ChE announces three new faculty members
Assistant Professor Letian Dou earned his PhD from University of California, Los Angeles (UCLA) in Materials Science and Engineering and his BS in Chemistry from Peking University, Beijing. Dr. Dou held research positions at UC Berkeley / Lawrence Berkeley National Laboratory / California Research Alliance by BASF, at UCLA, and at University of California, Santa Barbara.
The Dou research group is interested in hybrid materials synthesis and processing for the next generation energy harvesting and optoelectronics devices. Both fundamental understanding of the materials structure-property relationships and the application in high performance energy-efficient devices are emphasized. Prior to joining the Davidson School of Chemical Engineering, Dr. Dou held research positions at UC Berkeley/Lawrence Berkeley National Laboratory/California Research Alliance by BASF, at UCLA, and at University of California, Santa Barbara.
Dr. Dou was part of a research team that set a certified world record of 10.6% power conversion efficiency for organic solar cells. He has given several invited talks and conference presentations, and has also been awarded six patents. Dr. Dou has more than 30 research publications with over 7000 citations.
Assistant Professor Vivek Narsimhan earned his MS and PhD from Stanford University in Chemical Engineering, his Master of Advanced Study in Mathematics from University of Cambridge, and his BS from Caltech in Chemical Engineering. He also was a Postdoctoral Associate at Massachusetts Institute of Technology (MIT).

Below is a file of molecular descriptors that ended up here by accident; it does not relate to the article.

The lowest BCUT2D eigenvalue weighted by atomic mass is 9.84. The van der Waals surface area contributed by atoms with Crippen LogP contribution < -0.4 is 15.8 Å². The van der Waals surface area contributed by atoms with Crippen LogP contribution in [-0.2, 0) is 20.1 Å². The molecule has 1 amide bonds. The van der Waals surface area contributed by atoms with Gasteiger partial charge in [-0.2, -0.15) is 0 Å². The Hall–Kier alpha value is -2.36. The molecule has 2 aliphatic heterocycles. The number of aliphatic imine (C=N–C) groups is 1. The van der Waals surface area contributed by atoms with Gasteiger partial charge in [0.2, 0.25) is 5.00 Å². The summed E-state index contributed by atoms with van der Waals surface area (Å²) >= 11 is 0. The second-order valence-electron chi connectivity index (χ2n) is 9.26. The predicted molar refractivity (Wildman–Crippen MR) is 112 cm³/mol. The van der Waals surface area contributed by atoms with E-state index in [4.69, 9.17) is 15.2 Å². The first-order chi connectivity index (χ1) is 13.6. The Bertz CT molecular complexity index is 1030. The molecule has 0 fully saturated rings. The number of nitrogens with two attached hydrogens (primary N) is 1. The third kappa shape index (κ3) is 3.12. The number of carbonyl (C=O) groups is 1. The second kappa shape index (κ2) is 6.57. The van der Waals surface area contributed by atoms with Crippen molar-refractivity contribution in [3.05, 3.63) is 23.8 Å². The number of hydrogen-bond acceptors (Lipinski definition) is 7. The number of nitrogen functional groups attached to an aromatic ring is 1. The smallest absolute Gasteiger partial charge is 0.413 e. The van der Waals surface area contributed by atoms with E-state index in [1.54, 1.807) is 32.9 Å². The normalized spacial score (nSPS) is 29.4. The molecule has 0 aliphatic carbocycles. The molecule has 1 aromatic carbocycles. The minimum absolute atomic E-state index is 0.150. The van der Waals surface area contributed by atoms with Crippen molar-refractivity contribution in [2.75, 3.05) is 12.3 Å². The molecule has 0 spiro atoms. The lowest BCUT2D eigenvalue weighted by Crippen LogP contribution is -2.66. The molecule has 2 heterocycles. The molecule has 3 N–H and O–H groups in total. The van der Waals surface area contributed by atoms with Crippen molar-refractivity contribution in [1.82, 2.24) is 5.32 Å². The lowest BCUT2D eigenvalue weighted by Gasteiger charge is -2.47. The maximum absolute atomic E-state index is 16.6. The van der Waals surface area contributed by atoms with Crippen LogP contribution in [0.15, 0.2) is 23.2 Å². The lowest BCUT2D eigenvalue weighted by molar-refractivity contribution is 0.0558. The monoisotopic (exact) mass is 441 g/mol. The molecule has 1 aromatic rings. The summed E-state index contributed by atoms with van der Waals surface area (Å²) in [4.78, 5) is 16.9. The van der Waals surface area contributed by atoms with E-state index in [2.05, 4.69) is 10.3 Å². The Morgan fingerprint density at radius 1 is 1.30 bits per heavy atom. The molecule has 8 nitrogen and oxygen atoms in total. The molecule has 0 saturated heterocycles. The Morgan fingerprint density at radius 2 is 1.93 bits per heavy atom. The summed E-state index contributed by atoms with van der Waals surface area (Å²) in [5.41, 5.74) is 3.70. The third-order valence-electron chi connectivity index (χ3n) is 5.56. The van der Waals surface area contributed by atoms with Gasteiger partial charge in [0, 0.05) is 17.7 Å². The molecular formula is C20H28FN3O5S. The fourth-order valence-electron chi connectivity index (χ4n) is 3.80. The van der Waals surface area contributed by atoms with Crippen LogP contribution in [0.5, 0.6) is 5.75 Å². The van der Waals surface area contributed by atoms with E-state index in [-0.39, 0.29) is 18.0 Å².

Dr. Narsimhan’s research uses a mixture of theory, simulations, and experiments to examine problems in the areas of suspensions, complex interfaces, fluid mechanics, and polymers. He has developed mathematical models, performed simulations, and conducted experiments to describe the mechanics of droplets, red blood cells, and vesicles under various flow types and microfluidic geometries. These investigations provide insight into how complex membranes alter the mechanical stability and motion of fluid-filled particles, both individually and as a suspension. Dr. Narsimhan has also simulated the jamming and translocation dynamics of knotted polymers. He has modeled the relaxation of knotted DNA that has been validated by single-molecule experiments. These studies have possible applications in next-generation DNA mapping/sequencing as well as providing insight into the dynamics of entanglements in polymer systems.
Assistant Professor Bret Savoie earned BS degrees in Chemistry and Physics from Texas A&M University. He earned his PhD in Theoretical Chemistry from Northwestern University. Dr. Savoie worked as a postdoc in the research group of Prof. Thomas Miller at Caltech developing high-throughput methods to screen new polymers and solvents for battery electrolyte applications.
Dr. Savoie’s group focuses on accelerating the design and characterization of energy-related materials using theoretical methods. Burgeoning computational power and algorithm development have made theoretical characterization and screening essential steps in modern materials development. From first-principles predictions of electronic structure, catalytic activity, and even crystal structure — methods development continues to push the frontier of what material properties can be predicted in advance, thus economizing costly synthesis and optimization efforts.